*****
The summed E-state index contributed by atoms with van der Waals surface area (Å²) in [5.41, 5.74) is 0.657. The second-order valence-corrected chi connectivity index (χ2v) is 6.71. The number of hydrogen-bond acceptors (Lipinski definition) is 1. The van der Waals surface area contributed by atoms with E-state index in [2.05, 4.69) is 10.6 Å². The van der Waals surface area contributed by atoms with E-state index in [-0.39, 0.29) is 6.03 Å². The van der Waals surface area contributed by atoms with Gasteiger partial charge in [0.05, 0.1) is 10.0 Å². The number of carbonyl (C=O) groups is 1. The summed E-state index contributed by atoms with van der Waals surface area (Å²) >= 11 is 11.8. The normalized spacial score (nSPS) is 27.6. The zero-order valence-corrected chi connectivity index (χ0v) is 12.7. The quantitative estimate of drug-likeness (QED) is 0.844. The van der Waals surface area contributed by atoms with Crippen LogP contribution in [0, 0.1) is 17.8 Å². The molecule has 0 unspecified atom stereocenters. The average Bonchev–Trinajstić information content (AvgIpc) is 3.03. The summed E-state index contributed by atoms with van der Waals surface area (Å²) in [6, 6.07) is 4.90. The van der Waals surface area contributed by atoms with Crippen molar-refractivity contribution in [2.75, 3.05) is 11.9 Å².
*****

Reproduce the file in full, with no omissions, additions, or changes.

The summed E-state index contributed by atoms with van der Waals surface area (Å²) in [5.41, 5.74) is 0.657. The second-order valence-corrected chi connectivity index (χ2v) is 6.71. The number of hydrogen-bond acceptors (Lipinski definition) is 1. The van der Waals surface area contributed by atoms with E-state index in [2.05, 4.69) is 10.6 Å². The van der Waals surface area contributed by atoms with E-state index in [-0.39, 0.29) is 6.03 Å². The van der Waals surface area contributed by atoms with Gasteiger partial charge in [0.05, 0.1) is 10.0 Å². The number of carbonyl (C=O) groups is 1. The summed E-state index contributed by atoms with van der Waals surface area (Å²) >= 11 is 11.8. The normalized spacial score (nSPS) is 27.6. The zero-order valence-corrected chi connectivity index (χ0v) is 12.7. The quantitative estimate of drug-likeness (QED) is 0.844. The van der Waals surface area contributed by atoms with Crippen LogP contribution in [0, 0.1) is 17.8 Å². The molecule has 0 unspecified atom stereocenters. The average Bonchev–Trinajstić information content (AvgIpc) is 3.03. The summed E-state index contributed by atoms with van der Waals surface area (Å²) in [6, 6.07) is 4.90. The van der Waals surface area contributed by atoms with Crippen molar-refractivity contribution in [2.75, 3.05) is 11.9 Å².